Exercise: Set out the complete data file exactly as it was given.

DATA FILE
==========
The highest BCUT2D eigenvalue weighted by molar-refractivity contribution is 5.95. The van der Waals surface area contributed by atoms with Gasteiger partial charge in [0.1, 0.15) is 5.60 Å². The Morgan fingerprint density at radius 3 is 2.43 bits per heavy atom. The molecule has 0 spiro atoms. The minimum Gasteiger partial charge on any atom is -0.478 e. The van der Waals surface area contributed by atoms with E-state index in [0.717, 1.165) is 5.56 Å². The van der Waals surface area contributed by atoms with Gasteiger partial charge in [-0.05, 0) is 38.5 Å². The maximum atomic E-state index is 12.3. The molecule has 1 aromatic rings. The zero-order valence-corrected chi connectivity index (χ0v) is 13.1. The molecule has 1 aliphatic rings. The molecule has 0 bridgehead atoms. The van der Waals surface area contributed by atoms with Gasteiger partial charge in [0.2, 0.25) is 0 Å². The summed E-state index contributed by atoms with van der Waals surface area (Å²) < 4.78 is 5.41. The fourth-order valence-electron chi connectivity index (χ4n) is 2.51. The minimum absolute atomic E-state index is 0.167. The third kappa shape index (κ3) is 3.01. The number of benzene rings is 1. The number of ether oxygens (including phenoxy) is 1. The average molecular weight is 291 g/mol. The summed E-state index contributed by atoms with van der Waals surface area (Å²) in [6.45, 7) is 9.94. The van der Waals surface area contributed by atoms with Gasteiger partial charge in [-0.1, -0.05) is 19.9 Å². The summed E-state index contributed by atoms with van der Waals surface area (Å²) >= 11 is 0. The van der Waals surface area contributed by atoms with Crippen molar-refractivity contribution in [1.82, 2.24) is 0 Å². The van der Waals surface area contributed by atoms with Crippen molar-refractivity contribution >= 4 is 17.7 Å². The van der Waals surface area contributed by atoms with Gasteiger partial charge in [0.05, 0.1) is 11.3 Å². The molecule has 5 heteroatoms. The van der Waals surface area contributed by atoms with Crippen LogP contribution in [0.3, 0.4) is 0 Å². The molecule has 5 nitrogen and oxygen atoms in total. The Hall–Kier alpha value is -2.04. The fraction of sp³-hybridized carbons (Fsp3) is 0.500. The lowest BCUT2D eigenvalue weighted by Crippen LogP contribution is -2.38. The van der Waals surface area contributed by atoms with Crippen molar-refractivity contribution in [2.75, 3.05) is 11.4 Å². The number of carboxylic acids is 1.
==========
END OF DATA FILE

The highest BCUT2D eigenvalue weighted by molar-refractivity contribution is 5.95. The van der Waals surface area contributed by atoms with Gasteiger partial charge in [0.1, 0.15) is 5.60 Å². The Morgan fingerprint density at radius 3 is 2.43 bits per heavy atom. The molecule has 0 spiro atoms. The minimum Gasteiger partial charge on any atom is -0.478 e. The van der Waals surface area contributed by atoms with E-state index in [0.717, 1.165) is 5.56 Å². The van der Waals surface area contributed by atoms with Gasteiger partial charge in [-0.05, 0) is 38.5 Å². The maximum atomic E-state index is 12.3. The molecule has 1 aromatic rings. The zero-order valence-corrected chi connectivity index (χ0v) is 13.1. The molecule has 1 aliphatic rings. The molecule has 0 bridgehead atoms. The van der Waals surface area contributed by atoms with Gasteiger partial charge in [0.2, 0.25) is 0 Å². The summed E-state index contributed by atoms with van der Waals surface area (Å²) < 4.78 is 5.41. The fourth-order valence-electron chi connectivity index (χ4n) is 2.51. The minimum absolute atomic E-state index is 0.167. The third kappa shape index (κ3) is 3.01. The number of benzene rings is 1. The number of ether oxygens (including phenoxy) is 1. The average molecular weight is 291 g/mol. The summed E-state index contributed by atoms with van der Waals surface area (Å²) in [6.45, 7) is 9.94. The van der Waals surface area contributed by atoms with Gasteiger partial charge in [-0.1, -0.05) is 19.9 Å². The summed E-state index contributed by atoms with van der Waals surface area (Å²) >= 11 is 0. The van der Waals surface area contributed by atoms with Crippen molar-refractivity contribution in [1.82, 2.24) is 0 Å². The van der Waals surface area contributed by atoms with Crippen molar-refractivity contribution >= 4 is 17.7 Å². The van der Waals surface area contributed by atoms with Gasteiger partial charge in [0.05, 0.1) is 11.3 Å². The molecule has 5 heteroatoms. The van der Waals surface area contributed by atoms with Crippen LogP contribution in [0.3, 0.4) is 0 Å². The molecule has 5 nitrogen and oxygen atoms in total. The Hall–Kier alpha value is -2.04. The fraction of sp³-hybridized carbons (Fsp3) is 0.500. The lowest BCUT2D eigenvalue weighted by Crippen LogP contribution is -2.38. The van der Waals surface area contributed by atoms with Crippen molar-refractivity contribution in [2.75, 3.05) is 11.4 Å². The number of carboxylic acids is 1.